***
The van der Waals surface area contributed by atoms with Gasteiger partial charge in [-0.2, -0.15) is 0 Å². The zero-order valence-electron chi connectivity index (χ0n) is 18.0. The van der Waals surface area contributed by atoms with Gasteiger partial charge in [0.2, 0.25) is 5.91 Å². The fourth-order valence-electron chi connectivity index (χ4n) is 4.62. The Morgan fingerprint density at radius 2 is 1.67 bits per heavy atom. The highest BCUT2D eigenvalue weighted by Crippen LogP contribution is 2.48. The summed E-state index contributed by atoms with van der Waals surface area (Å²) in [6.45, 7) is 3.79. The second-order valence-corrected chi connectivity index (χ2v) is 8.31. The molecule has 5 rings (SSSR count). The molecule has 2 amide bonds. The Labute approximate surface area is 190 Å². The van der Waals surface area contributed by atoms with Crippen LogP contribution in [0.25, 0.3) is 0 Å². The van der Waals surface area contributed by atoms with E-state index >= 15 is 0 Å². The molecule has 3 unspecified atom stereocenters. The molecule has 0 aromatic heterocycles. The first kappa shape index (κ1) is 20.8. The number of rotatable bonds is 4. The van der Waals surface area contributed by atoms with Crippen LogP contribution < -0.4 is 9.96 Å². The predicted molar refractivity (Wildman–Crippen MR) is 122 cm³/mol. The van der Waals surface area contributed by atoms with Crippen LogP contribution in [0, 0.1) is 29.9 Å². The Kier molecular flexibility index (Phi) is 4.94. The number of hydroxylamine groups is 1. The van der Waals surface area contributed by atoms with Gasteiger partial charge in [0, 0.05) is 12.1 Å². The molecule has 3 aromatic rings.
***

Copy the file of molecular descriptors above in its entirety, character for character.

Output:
The van der Waals surface area contributed by atoms with Gasteiger partial charge in [-0.2, -0.15) is 0 Å². The zero-order valence-electron chi connectivity index (χ0n) is 18.0. The van der Waals surface area contributed by atoms with Gasteiger partial charge in [0.2, 0.25) is 5.91 Å². The fourth-order valence-electron chi connectivity index (χ4n) is 4.62. The Morgan fingerprint density at radius 2 is 1.67 bits per heavy atom. The highest BCUT2D eigenvalue weighted by Crippen LogP contribution is 2.48. The summed E-state index contributed by atoms with van der Waals surface area (Å²) in [6.45, 7) is 3.79. The second-order valence-corrected chi connectivity index (χ2v) is 8.31. The molecule has 5 rings (SSSR count). The molecule has 2 amide bonds. The Labute approximate surface area is 190 Å². The van der Waals surface area contributed by atoms with Crippen LogP contribution in [0.25, 0.3) is 0 Å². The van der Waals surface area contributed by atoms with E-state index >= 15 is 0 Å². The molecule has 3 unspecified atom stereocenters. The molecule has 0 aromatic heterocycles. The first kappa shape index (κ1) is 20.8. The number of rotatable bonds is 4. The van der Waals surface area contributed by atoms with Crippen LogP contribution < -0.4 is 9.96 Å². The predicted molar refractivity (Wildman–Crippen MR) is 122 cm³/mol. The van der Waals surface area contributed by atoms with Crippen LogP contribution in [0, 0.1) is 29.9 Å². The Kier molecular flexibility index (Phi) is 4.94. The number of hydroxylamine groups is 1. The van der Waals surface area contributed by atoms with Gasteiger partial charge in [0, 0.05) is 12.1 Å². The molecule has 3 aromatic rings.